Hovering above danger
I WAS driving along the motorway into Wigan the other day when I saw a kestrel hovering over the motorway.
My reaction was to rush back and dance between the speeding cars and lorries, shouting: “Fly little kezzy. It’s a dangerous world down here.”
I didn’t actually do that but it did concern me for some time after and I hope that whatever the bird had seen had legged it, so the kestrel could hunt somewhere safer.
Actually motorway and roadside verges are popular hunting ground for this popular bird of prey. These areas tend to stay untouched by humanity for months on end, so small mammals and insects thrive here – so do wild flowers.
More often than not, your own kestrel sighting will have been hovering over a road as you drove by. And how brilliant that sighting will have been.
Kestrels killed by traffic is not among the top reasons why this beautiful bird has declined in number over the years. Numbers plummeted by 32 per cent across the UK between 1995 and 2010, and locally things have got worse since then.
The decline is down to falling numbers of small birds and voles, nesting competition from larger birds and the fact that they are hunted by buzzards and other birds of prey. Climate change and changing habitats have also added to their problems.
As smaller birds of prey kestrels are easy to spot as they hover with pointed wings held out. They are absolutely beautiful creatures, males have a grey head and tail with an obvious black band. They have a ginger back and a cream underside which is speckled with black.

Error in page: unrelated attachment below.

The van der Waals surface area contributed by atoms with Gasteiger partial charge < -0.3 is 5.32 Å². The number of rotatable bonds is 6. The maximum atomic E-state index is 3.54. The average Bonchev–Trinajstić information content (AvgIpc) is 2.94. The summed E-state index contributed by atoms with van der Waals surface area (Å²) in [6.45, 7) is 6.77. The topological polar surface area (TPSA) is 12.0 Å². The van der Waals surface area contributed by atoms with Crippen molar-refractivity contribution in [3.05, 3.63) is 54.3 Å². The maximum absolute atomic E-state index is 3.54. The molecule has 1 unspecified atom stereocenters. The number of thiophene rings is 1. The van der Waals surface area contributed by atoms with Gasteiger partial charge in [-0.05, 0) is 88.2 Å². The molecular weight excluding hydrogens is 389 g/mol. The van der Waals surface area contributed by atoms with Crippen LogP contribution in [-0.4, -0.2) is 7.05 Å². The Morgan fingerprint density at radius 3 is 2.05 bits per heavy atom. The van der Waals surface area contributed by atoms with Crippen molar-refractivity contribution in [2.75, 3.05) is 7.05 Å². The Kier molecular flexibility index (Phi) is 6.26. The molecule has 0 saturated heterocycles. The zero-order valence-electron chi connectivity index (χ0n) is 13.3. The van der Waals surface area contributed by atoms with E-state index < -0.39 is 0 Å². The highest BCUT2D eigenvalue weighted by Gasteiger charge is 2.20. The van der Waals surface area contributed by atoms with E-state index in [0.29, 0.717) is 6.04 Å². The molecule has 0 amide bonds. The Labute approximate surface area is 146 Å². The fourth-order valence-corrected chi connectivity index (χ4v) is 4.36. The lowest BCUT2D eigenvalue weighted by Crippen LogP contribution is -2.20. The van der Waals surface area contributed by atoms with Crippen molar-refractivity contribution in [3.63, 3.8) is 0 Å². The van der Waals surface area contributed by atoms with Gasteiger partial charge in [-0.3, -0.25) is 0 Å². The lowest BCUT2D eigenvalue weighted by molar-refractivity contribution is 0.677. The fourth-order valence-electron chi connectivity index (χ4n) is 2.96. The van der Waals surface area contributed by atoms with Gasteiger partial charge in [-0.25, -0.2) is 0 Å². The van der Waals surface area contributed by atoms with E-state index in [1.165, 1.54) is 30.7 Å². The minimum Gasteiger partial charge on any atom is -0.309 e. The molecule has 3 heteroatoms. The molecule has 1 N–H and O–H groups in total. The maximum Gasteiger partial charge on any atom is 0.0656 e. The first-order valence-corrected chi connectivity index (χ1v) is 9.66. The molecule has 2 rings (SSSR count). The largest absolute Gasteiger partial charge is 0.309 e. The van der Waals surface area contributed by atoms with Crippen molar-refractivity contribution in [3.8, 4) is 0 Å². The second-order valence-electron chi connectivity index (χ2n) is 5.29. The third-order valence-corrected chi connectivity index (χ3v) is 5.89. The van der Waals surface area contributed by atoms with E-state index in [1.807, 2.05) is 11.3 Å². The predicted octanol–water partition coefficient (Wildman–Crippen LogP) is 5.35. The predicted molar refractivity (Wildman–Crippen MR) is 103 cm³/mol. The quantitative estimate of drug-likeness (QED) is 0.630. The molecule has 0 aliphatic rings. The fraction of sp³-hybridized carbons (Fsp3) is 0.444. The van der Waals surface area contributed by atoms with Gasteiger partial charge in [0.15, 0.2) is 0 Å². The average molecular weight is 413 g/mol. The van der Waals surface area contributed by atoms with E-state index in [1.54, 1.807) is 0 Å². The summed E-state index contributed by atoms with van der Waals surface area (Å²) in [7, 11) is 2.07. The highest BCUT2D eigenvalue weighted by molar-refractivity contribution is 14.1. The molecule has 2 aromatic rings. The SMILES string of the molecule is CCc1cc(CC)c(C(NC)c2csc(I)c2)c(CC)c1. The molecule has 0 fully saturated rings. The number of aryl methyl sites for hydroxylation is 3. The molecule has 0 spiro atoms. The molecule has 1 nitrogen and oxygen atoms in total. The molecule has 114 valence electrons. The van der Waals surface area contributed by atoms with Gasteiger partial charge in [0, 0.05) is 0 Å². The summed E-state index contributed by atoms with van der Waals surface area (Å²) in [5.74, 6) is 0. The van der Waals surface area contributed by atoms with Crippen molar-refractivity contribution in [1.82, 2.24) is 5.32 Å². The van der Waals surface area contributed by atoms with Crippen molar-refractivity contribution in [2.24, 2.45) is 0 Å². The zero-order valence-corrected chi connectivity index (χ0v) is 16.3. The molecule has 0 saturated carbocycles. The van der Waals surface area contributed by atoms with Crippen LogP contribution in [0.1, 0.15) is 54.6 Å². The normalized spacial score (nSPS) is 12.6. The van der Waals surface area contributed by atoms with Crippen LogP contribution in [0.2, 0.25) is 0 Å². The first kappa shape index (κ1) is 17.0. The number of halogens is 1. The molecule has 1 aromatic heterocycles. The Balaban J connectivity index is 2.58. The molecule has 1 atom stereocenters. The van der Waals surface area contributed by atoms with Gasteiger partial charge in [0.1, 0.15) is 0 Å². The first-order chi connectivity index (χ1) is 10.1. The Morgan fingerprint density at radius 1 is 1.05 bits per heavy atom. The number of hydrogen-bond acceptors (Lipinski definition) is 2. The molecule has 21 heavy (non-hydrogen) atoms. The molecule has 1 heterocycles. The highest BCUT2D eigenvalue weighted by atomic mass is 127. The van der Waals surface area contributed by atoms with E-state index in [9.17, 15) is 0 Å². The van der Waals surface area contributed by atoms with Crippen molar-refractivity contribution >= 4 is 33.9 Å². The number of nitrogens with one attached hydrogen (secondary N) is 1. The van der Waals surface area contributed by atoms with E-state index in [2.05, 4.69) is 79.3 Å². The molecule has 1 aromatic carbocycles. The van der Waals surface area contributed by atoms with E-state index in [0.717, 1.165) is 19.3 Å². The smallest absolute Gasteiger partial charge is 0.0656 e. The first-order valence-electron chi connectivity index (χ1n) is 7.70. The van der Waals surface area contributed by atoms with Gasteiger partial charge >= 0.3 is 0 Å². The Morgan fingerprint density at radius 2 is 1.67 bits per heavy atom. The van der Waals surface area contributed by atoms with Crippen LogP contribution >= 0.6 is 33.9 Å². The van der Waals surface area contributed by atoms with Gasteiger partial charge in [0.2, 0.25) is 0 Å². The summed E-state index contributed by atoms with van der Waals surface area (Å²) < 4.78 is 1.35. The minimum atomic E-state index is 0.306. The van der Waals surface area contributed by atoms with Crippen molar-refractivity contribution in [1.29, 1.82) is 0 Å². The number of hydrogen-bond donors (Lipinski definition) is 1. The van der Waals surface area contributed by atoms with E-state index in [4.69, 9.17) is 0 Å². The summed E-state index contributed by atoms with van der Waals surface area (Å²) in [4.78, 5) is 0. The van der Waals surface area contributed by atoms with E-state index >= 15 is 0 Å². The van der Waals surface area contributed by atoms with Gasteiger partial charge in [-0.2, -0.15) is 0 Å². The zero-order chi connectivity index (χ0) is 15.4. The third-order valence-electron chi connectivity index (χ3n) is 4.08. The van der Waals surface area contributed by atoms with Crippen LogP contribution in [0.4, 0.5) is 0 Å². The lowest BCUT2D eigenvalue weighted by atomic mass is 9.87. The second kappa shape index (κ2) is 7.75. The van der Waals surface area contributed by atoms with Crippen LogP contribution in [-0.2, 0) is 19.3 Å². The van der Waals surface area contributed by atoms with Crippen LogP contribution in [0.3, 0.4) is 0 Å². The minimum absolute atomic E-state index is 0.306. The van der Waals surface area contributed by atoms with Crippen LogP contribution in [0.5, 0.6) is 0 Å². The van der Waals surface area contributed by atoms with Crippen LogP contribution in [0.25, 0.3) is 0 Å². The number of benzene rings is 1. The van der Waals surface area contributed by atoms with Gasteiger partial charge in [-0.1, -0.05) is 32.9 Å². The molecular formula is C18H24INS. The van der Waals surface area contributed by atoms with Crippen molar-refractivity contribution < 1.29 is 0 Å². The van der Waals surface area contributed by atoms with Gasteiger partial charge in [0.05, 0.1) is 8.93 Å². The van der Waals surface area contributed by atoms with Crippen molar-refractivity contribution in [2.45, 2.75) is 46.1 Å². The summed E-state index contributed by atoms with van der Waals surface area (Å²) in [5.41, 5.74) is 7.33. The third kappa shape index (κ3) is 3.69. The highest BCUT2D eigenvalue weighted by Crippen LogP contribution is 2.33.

Females have a browner back and head with dark bands on their tail.
They are about the size of a small pigeon but they are brave birds and superb killing machines. They will drop down on their prey, and will hold their ground if you approach them feeding.
Kestrels nest in holes in trees, old buildings and abandoned crows’ nests, laying between four and five eggs. When they hatch, both parents help to feed the young chicks. Most birds have names from the old countryside and the kestrel’s is a lovely one, the ‘wind hover.’
This describes its ability to keep its head still while it hovers, even in strong winds to help it pinpoint its prey.
I love to see them hunting but it also wonderful to watch them watching me from a fence post, just wondering: “What is the human going to next? Is it going to disturb me and the mouse I have been watching for minutes? Or is it going to clear off and leave me to it?”
It is difficult to leave a kestrel and become entranced by its beauty but let’s leave them alone and give them a chance to recover. »●The Wildlife Trust for Lancashire, Manchester and North Merseyside is dedicated to the protection and promotion of the wildlife in Lancashire, seven boroughs of Greater Manchester and four of Merseyside. It manages nature reserves, woodland, wetland, upland and meadow. The Trust has 29,000 members, and over 1,200 volunteers. To become a member go to www.lancswt. org.uk or call 01772 324129.